Bridges (regular town employees only) 100 84 

Crusher (labor only) 1,896 63 

Cleaning Streets 3,471 34 

ARTHUR T. ROGERS, 

Superintendent of Streets. 



STREET DIRECTORY, 



" A" street, from Hyde Park avenue to Neponset river. 

Adams street, from 214 West River. 

Albion street, from 43 Beacon to 72 Highland. 

Allen, from Hyde Park avenue to N.Y., N.H. & H.R.R. 

Alpine street, from E. River at " Holmfield." 

Arlington, from Riverside Sq. to Hazelwood Station. 

Atherton, from W. River, near cotton mill. 

Austin, from Gordon avenue to West. 

" B " street, from Hyde Park avenue to Neponset river. 

Baldwin street, from E River, " Holmfield." 

Baker street, from Dedham line to Boston line (near ceme- 
tery). 

Barry place, from Business street to N Y., N.H. & H.R.R. 

Barry street, from 184 W. River to Business. 

Beacon street, from 170 Fairmount avenue to Milton line. 

Beaver street, from W. Glenwood avenue to beyond Gordon 
avenue. 

Blake street, from E. River to Regent road. 

Blanchard street, from Norton to Bunker. 

Bradlee street, from Thatcher to Boston line. 

Brainard street, from W. Glenwood avenue to Cleveland. 

Bridge street, from Water to Walnut. 

Buckingham street, from Readville to Regent. 

Bunker street, from 450 W. River near Readville street. 

Business street, from W. River near Gordon to W. River 

near Glenwood. 
Central Ave., from Everett Sq. to Metropolitan avenue. 

Central Sq., junction of Central avenue and Webster street. 



ii 4 

Chase street, " Rugby." 

Charles street, from Roxanna. 

Chester street, from Milton to Readville trotting park. 

Chesterfield street, from Readville to Sprague. 

Chestnut street, from Austin to Beaver.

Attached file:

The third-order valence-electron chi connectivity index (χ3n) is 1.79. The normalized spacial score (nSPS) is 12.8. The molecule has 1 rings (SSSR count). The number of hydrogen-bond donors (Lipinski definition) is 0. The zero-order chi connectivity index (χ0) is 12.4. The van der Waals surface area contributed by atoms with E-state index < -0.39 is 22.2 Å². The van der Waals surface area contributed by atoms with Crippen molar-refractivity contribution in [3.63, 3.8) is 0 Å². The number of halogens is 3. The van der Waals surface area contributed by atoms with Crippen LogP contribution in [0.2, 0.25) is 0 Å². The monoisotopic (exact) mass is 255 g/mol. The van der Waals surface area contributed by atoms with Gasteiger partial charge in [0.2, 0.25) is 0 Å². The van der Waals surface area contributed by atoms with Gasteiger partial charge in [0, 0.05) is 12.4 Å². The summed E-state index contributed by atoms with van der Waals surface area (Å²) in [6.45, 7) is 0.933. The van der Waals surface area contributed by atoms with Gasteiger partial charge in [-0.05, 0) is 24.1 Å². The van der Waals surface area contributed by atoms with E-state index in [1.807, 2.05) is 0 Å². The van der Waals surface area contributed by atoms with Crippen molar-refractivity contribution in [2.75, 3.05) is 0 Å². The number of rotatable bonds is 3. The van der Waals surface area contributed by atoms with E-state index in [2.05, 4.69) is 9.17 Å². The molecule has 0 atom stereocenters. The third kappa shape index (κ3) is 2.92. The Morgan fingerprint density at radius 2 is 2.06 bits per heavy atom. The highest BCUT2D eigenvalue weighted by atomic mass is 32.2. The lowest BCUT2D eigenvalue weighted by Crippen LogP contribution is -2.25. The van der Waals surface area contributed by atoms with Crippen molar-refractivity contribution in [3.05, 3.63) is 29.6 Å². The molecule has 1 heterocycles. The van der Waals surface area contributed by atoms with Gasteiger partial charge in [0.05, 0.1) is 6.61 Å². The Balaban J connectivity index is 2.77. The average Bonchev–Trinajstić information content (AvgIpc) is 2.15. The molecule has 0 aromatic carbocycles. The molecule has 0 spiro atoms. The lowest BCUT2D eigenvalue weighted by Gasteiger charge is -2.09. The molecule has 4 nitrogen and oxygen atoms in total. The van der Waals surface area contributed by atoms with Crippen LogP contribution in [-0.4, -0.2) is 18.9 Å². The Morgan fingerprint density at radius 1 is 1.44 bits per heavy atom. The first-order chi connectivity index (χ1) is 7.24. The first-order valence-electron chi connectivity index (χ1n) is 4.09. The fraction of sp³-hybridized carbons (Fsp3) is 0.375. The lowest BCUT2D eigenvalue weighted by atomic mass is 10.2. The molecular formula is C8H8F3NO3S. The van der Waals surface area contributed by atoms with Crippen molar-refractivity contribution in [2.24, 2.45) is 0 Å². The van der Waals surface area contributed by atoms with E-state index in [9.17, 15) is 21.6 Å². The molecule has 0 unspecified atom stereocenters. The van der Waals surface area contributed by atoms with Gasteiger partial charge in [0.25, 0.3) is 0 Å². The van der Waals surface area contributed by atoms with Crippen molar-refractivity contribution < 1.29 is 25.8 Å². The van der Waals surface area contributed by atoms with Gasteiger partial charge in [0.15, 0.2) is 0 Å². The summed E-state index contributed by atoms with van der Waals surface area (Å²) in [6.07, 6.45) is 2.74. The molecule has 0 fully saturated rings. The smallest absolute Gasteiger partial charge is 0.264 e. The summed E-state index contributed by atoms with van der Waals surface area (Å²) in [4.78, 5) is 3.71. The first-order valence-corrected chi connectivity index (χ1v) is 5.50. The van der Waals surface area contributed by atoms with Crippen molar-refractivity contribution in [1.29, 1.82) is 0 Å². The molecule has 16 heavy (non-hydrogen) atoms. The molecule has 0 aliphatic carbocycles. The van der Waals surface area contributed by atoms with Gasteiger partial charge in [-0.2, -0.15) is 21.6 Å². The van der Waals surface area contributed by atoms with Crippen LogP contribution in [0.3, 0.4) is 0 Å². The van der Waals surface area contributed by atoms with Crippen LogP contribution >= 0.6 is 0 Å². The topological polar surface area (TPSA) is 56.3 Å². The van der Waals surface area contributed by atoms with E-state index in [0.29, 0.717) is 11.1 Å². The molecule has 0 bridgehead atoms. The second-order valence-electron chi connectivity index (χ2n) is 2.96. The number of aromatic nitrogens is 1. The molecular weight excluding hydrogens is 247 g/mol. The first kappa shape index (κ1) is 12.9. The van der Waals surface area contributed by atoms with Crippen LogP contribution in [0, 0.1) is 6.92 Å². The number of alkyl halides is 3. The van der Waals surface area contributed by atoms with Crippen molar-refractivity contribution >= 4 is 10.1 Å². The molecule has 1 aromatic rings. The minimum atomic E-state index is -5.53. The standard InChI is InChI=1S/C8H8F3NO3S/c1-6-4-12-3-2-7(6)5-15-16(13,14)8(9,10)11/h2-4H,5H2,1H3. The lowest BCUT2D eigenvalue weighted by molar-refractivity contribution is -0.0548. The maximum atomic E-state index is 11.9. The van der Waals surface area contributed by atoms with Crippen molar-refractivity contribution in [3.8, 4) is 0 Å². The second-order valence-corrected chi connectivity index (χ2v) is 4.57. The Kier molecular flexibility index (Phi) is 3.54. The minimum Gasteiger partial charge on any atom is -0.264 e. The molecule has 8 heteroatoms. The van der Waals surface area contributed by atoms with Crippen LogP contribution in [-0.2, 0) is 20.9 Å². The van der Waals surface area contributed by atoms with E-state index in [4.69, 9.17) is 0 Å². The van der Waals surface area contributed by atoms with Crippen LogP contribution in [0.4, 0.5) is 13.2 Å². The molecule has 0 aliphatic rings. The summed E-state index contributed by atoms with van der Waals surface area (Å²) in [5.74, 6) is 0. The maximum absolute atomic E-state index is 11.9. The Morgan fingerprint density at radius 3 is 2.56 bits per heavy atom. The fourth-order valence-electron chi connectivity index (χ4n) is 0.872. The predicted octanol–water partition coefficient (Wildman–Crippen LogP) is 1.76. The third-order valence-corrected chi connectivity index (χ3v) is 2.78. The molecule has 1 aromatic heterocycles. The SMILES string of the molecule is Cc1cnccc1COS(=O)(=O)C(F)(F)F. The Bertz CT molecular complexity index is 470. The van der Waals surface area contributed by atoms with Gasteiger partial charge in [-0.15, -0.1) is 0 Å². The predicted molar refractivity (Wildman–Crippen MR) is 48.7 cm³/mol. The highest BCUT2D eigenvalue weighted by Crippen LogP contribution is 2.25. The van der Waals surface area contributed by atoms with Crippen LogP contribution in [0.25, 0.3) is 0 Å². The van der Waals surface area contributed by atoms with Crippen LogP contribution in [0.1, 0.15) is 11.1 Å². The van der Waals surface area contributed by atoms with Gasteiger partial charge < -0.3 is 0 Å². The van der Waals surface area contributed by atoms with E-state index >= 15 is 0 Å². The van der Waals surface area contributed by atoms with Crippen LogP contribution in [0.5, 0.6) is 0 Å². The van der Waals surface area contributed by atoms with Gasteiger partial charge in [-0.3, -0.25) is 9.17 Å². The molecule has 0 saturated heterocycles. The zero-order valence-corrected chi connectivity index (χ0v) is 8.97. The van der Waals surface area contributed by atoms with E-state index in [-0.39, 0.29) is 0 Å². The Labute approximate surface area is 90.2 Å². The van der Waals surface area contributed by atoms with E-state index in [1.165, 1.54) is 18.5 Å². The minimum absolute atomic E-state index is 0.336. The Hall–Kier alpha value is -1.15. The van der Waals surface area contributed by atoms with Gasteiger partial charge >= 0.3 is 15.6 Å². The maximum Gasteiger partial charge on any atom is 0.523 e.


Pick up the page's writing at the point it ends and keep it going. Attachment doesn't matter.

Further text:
Childs street, from Gordon to Glenwood. 

Church street, from W. River near cotton mill. 

Clay street, from Harvard to Hyde Park avenue 

Cleary Sq., junction of Hyde Park avenue and W. River. 

Cleveland street, from W. River to Brainard. 

Clifford street, from Milton to Readville trotting park. 

Collins street, from Metropolitan avenue to Bradlee. 

Coleman street, from Cleveland, near Brainard. 

Columbia road, "Rugby." 

Cottage street, from Water near Pumping station to Milton 
line. 

Cottage place, from Winslow. 

Dacy street, from Hyde Park Ave. to N.Y., N.H. & H.R.R. 

Dale street, from Clarendon Hills station to Boston line. 

Damon street, from Readville to Regent. 

Damrell avenue, " Pinehurst." 

Dana avenue, from Water to Milton line. 

Davison street, from Fairmount avenue to Arlington. 

Dedham street, from W. Glenwood avenue. 

Dell avenue, from Central to Hyde Park avenue. 

Dell terrace, from Central. 

E. Glenwood avenue, from Hyde Park avenue to Washing- 
ton street. 

E. River street, from Everett Sq. to Boston line. 

Easton avenue, from Bridge street. 

Edson street, " Pinehurst." 

Elliot avenue, " Pinehurst." 

Elm street, from West to Arlington. 

Emmett street, from Hale. 



- "5 / 

/ /^~ 

Everett square, junction of East and West Rivej>sfreetsand 
Fairmount avenue. 

Everett street, from Central to Hyde Park avenue. 

Factory street, from Hyde Park Ave. to N.Y., N.H. & H.R.R.